|Publication number||US4167374 A|
|Application number||US 05/832,821|
|Publication date||Sep 11, 1979|
|Filing date||Sep 13, 1977|
|Priority date||Sep 13, 1977|
|Publication number||05832821, 832821, US 4167374 A, US 4167374A, US-A-4167374, US4167374 A, US4167374A|
|Inventors||Thomas H. Smith|
|Original Assignee||Smith Thomas H|
|Export Citation||BiBTeX, EndNote, RefMan|
|Patent Citations (7), Referenced by (6), Classifications (13)|
|External Links: USPTO, USPTO Assignment, Espacenet|
This invention relates to a pump and valve arrangement for controlling flow of pumpable material, and particularly for controlling flow of slurries of solid materials. For example, the pump and valve combination of the invention has particular utility in pumping byproducts from slaughter houses, such as crushed bones, hooves, skin and other like materials. Additionally, the present invention has particular utility in handling citrus products, such as skins, pith and other waste matter which is, or may be, converted into useful byproducts. The pump and valve arrangement of the invention is normally located at a collecting area for pumping the material to an outside collector some distance away from the collecting area for storage or other process to be formed on the material.
Prior art pump and valve arrangements of the general type referred to above are known in the art, and various arrangements of pumps and valves in combination are used. Applicant's own prior U.S. Pat. No. 3,552,440, discloses a similar pump and valve arrangement used for pumping concrete. However, the particular arrangement and construction of the valve and pump in applicant's prior patent are considerably different from that in the present application. For example, in applicant's prior patent the rotary flow control member has passages extending therethrough at right angles to one another, with transversely extending webs 26 and 48 extending across the slot or flow passage through the rotary member. Thus, when the flow control member is rotated, the webs 26 and 48 must cut through the material, which slows the cycle time for the valve and also increases the wear thereon. Moreover, the crank attachment to the journal of the flow control member in applicant's prior patent is relatively difficult to disassemble for repair or replacement or the like, as compared with the crank attachment in the present application.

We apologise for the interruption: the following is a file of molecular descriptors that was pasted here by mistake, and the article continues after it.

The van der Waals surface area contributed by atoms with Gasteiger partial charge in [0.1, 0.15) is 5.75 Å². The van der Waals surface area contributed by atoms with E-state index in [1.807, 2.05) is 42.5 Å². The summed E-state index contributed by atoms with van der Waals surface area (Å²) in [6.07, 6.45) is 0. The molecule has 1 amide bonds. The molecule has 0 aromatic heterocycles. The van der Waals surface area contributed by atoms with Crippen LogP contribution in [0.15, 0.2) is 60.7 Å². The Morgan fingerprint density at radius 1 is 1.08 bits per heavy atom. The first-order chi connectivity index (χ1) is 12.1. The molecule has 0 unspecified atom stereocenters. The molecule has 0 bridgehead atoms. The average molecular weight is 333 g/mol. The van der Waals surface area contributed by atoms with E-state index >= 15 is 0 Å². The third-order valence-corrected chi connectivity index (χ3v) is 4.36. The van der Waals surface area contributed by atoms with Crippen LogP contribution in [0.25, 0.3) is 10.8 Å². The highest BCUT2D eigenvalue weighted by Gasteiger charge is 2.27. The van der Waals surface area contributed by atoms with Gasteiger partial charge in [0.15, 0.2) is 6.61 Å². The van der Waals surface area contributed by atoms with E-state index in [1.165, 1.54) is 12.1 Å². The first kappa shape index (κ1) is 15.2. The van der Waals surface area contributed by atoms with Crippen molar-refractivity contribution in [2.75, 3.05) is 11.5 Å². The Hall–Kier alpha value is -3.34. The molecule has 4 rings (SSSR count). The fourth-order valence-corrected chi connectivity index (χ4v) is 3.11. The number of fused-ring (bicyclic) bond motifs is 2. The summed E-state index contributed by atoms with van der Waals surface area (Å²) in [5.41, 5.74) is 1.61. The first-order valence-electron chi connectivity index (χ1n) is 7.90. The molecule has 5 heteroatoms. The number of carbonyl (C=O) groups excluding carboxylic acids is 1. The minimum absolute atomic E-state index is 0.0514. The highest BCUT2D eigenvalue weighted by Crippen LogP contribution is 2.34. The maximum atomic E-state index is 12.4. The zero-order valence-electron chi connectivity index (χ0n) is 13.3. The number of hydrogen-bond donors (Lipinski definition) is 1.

With the present invention, the unique construction of the ball valve with its arcuate slot enables a faster cycling operation of the valve with less wear and maintenance thereon. Additionally, when a cycle of operation is completed, the valve can be closed for sealing the system against odor and deterioration of the products. Still further, with the rear opening in the valve of the present invention, easier cleaning and inspection are allowed.
Therefore, it is an object of this invention to provide a pump and valve combination wherein the valve includes a rotary member connected to be operated in synchronism with a pump for controlling flow of pumpable material, and wherein the valve has an easily detachable crank attachment.
Another object of the invention is to provide a rotary valve and pump combination wherein the valve is arranged with a cleaning opening positioned for easy access to enable quick and easy repair and cleaning of the valve.
Yet another object of the invention is to provide a valve and pump combination wherein the valve is rotatable between plural positions, and in one of said positions the valve closes a system against odor and deterioration of product handled thereby.
FIG. 1 is a view in elevation of an apparatus embodying the teachings of the present invention.
FIG. 2 is a fragmentary, perspective view shown greatly enlarged of a portion of the switch control means of the apparatus of FIG. 1.